‘Pink Slime’ Contributes to Economic Decline


By D.C. Tworek, CPT, B.S. Human Nutrition

The controversy over ‘pink slime’ has grocers, restaurants and school districts scrambling to pull beef from their shelves and quickly find a replacement.

While Americans may believe that this uproar is warranted and can only be beneficial that could not be further from the truth, especially in an already declining economy.   Economic experts told USA Today that removal of the filler and the beef that will go unconsumed is the equivalent of losing 1.5 million head of cattle – in an economy when cattle are already in tight supply.

This means hamburger prices are going to rise – significantly.

Although red meat is not and should not be part of any healthy diet – it is still a part of American culture and a nice “treat” on occasion. Experts have stated that this product is not unsafe for consumers, in fact, beef products containing the “pink slime” are more commonly known as lean, finely textured beef and are 95 percent fat free and without toxins people are commonly concerned about, like E. coli.

People have lost their jobs over the pulling of this product – a storm that began on social media networks and escalated in a matter of days.

Donald W. Schaffner, director of the Center for Advanced Food Technology at Rutgers University told The New York Times, “I don’t see that there is a scientific or health benefit from the point of microbiology or even toxicology. The reason why it’s resonated with people is not so much that it’s unsafe, but the idea that we’re putting ammonia in our food is unpalatable to people.”

This filler has been in foods since the early 1990s and no one, until now, has even noticed or worried. The social media scare began thanks to a former USDA microbiologist, who coined the term ‘pink slime’ that rapidly went viral.  The continued depiction by the media continues to fuel public outrage and forcing layoffs and the closing of major beef manufacturing plants.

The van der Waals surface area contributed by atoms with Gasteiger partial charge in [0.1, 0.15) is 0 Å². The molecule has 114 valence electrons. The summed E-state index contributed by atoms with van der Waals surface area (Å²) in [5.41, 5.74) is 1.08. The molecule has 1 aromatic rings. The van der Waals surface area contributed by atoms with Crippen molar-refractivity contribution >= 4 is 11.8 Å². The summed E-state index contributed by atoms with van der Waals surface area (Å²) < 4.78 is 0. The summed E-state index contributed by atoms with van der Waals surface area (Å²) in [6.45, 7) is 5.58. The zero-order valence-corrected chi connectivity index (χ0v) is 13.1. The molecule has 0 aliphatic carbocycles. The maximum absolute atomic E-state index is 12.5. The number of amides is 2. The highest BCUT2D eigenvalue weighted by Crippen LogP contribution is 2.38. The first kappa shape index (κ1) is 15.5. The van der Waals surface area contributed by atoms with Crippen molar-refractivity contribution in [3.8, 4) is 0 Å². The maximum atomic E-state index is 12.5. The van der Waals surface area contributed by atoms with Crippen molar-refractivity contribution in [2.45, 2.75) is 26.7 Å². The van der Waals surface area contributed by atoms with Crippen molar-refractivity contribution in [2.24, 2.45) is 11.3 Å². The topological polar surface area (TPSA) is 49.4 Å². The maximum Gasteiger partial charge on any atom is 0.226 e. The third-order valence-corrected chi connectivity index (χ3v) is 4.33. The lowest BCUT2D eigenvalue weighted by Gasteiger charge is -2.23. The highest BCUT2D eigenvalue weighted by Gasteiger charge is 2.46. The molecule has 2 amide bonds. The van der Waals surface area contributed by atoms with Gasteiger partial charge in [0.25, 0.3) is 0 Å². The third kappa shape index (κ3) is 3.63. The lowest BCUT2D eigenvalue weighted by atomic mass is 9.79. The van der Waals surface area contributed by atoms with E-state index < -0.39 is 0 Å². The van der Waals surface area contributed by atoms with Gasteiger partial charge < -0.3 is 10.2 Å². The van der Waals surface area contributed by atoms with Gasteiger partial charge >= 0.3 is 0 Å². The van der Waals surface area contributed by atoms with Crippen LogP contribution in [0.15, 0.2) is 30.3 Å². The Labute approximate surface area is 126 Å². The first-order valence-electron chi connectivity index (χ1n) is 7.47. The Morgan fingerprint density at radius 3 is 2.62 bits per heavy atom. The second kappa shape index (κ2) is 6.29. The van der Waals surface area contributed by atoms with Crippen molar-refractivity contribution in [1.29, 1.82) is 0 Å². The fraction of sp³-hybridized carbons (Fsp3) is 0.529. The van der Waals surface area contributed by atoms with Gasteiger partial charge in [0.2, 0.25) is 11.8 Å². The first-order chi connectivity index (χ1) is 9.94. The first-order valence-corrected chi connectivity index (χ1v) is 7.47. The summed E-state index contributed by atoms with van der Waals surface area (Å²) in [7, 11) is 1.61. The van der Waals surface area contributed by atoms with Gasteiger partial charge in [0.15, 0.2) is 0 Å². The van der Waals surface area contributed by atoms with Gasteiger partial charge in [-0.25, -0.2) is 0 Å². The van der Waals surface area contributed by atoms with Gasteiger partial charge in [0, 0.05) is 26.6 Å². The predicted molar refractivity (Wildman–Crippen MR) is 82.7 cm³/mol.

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  • Dear Cherie Mason (and correspondent Dani Cee!),

    I wanted to express how fascinating and extremely relevant I found your post on March 26, titled “‘Pink Slime’ Contributes to Economic Decline”.
    While researching the controversy, I found your blog post most relevant in relation to how a viral social media scare can have serious consequences to our economy. The loss of 1.5 million heads of cattle, in combination with rising fuel costs, droughts and the “lean, finely textured beef” flying off grocers’ shelves could hurt not only feed farmers (like hay and corn) and cattle ranchers, but consumers seeking a juicy burger at a local restaurant. The eradication of this beef product could create a steep price incline for carnivores and parents alike, as Beef Products Inc., (the world’s leading producer of lean beef processed from trimmings) supplies meat through the National School Lunch Program.
    What is most interesting to me is the creation of “pink slime”, which dates back 11 years ago when the USDA first endorsed using ammonia in their beef to rid the meat of bacteria like E. coli and salmonella. The use of ammonia in food is undoubtedly the reason for American’s sour taste, however, we naturally produce ammonia in normal metabolism (as does all mammals). We use ammonia in fertilizers, in pharmaceutical drugs and it naturally occurs in hundreds of foods like cheeses (American, beer and bleu for example), mayonnaise, onions, peanut butter and even potato chips.

    I wanted to share with you a video about the “pink slime” controversy that I think you will find interesting and supplemental to your coverage. I hope you enjoy it, as I included the link below.

    “Pink Slime Controversy Continues”

    The clip does a great job of concisely sourcing and compiling news reports to emphasize the scope and context the content being reported on. Newsy synthesizes and analyzes news into neutral comprehensive video clips showing a variety of opinions on the story.

    I hope you will embed this video into your blog and maybe in the future, we could swap blogroll links and widgets. We have covered the “pink slime” epidemic in the past, as well as a number of food stories you might find of interest. I included the links below!





    Thank you so much for your time and consideration. I look forward to working with you in the future,

    Lyndsey Garza
    Community for Newsy
    Twitter: @newsyvideos